[Marathon #216 / Unique Marathon #123 / 27 April 2019]
On the 27th of April 1994, 20 million South Africans exercised their right to vote in our first non-racial democratic elections. Twenty-five years later, on the 27th of April 2019, 214 runners exercised their legs and enjoyed their freedom to run marathons in the small Zululand town of Pongola.
Pongola (or uPhongolo as it’s known in Zulu) is a Kwazulu Natal town famous for its production of sugar cane and subtropical fruit which are harvested in the 50 km² of plantations that surround it. The town has a long history and hosts the grave site of the Zulu King Dingane. Continue reading “Pongola Marathon (The Zululand Sugar Rush)”
It is the middle of October 2018 and entries have just opened for next year’s Comrades Marathon. The entries are disappearing at an unprecedented rate. Runners, particularly those from lower income groups, raise concerns that all 25,000 entries will be sold before they get paid at the end of the month and have the funds to enter.
After seeing several social media posts from anxious athletes, I decided to do a small good deed aligned with the spirit of Comrades: Offer an interest free, trust-based loan to five Comrades runners. I’d pay for their entry and they can pay me back when they have the money to do so. This is the story of what happened…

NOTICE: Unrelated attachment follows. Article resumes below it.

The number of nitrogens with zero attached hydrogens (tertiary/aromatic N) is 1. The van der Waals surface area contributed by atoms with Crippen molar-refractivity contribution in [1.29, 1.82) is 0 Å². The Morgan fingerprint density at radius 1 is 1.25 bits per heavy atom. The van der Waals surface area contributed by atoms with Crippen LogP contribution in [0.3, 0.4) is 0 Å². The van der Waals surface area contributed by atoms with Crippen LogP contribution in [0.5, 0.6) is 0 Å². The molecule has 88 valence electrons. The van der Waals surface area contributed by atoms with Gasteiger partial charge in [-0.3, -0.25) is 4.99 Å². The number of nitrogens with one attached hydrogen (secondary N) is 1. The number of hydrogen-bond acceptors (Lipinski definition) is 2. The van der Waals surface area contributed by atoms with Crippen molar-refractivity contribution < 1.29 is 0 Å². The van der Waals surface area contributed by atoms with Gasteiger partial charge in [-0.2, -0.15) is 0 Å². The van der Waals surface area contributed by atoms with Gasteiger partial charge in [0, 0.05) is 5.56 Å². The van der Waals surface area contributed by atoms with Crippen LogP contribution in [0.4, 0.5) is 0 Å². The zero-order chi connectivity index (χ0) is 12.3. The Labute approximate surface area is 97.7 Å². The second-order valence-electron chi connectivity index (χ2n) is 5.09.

There is no human alive who loves the Comrades Marathon more than Dave Jack. He’s had had a six-decade long love affair with the race – and his unbridled passion shows no sign of abating anytime soon. Dave’s run it 14 times, done live reports on the event for Radio 702 for 18 years driving alongside the race leaders, stadium announcing and prize-giving MCing for over a decade. He’s served on the Comrade Organising Committee (the forerunner to the Comrades Marathon Association) and is one of the very few people to have earned a ‘running’ Green Number (for 10 finishes) and well as a ‘serving’ Green Name (for 10 years or more in service of the race).
Dave told me, “I’ve done everything there is to do at Comrades except win the race!” Well, actually that’s not quite true – and that is why I am writing this article. But the story of how Dave Jack won the 2018 ladies race takes some explaining and requires a detailed backstory – so here goes…